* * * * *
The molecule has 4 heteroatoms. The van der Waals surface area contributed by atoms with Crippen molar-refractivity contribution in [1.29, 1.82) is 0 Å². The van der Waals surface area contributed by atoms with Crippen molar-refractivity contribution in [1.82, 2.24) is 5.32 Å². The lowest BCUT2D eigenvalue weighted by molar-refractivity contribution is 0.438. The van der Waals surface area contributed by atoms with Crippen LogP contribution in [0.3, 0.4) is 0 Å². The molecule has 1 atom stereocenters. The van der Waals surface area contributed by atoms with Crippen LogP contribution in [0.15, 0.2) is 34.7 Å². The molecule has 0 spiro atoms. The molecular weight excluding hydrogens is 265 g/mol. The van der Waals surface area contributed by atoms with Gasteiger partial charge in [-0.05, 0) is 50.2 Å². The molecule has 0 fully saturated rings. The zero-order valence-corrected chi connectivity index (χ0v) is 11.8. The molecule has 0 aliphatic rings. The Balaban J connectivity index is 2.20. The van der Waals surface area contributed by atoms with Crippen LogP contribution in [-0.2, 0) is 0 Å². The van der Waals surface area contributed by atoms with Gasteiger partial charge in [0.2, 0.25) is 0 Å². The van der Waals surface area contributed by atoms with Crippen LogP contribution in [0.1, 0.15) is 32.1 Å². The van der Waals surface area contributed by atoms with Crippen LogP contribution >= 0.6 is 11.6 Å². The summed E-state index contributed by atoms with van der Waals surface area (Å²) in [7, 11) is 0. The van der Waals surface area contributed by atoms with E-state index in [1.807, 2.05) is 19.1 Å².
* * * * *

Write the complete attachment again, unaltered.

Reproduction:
The molecule has 4 heteroatoms. The van der Waals surface area contributed by atoms with Crippen molar-refractivity contribution in [1.29, 1.82) is 0 Å². The van der Waals surface area contributed by atoms with Crippen molar-refractivity contribution in [1.82, 2.24) is 5.32 Å². The lowest BCUT2D eigenvalue weighted by molar-refractivity contribution is 0.438. The van der Waals surface area contributed by atoms with Crippen LogP contribution in [0.3, 0.4) is 0 Å². The molecule has 1 atom stereocenters. The van der Waals surface area contributed by atoms with Crippen LogP contribution in [0.15, 0.2) is 34.7 Å². The molecule has 0 spiro atoms. The molecular weight excluding hydrogens is 265 g/mol. The van der Waals surface area contributed by atoms with Gasteiger partial charge in [-0.05, 0) is 50.2 Å². The molecule has 0 fully saturated rings. The zero-order valence-corrected chi connectivity index (χ0v) is 11.8. The molecule has 0 aliphatic rings. The Balaban J connectivity index is 2.20. The van der Waals surface area contributed by atoms with Crippen LogP contribution in [-0.2, 0) is 0 Å². The van der Waals surface area contributed by atoms with Gasteiger partial charge in [0.2, 0.25) is 0 Å². The van der Waals surface area contributed by atoms with Crippen LogP contribution in [0.1, 0.15) is 32.1 Å². The van der Waals surface area contributed by atoms with Crippen LogP contribution >= 0.6 is 11.6 Å². The summed E-state index contributed by atoms with van der Waals surface area (Å²) in [7, 11) is 0. The van der Waals surface area contributed by atoms with E-state index in [1.807, 2.05) is 19.1 Å².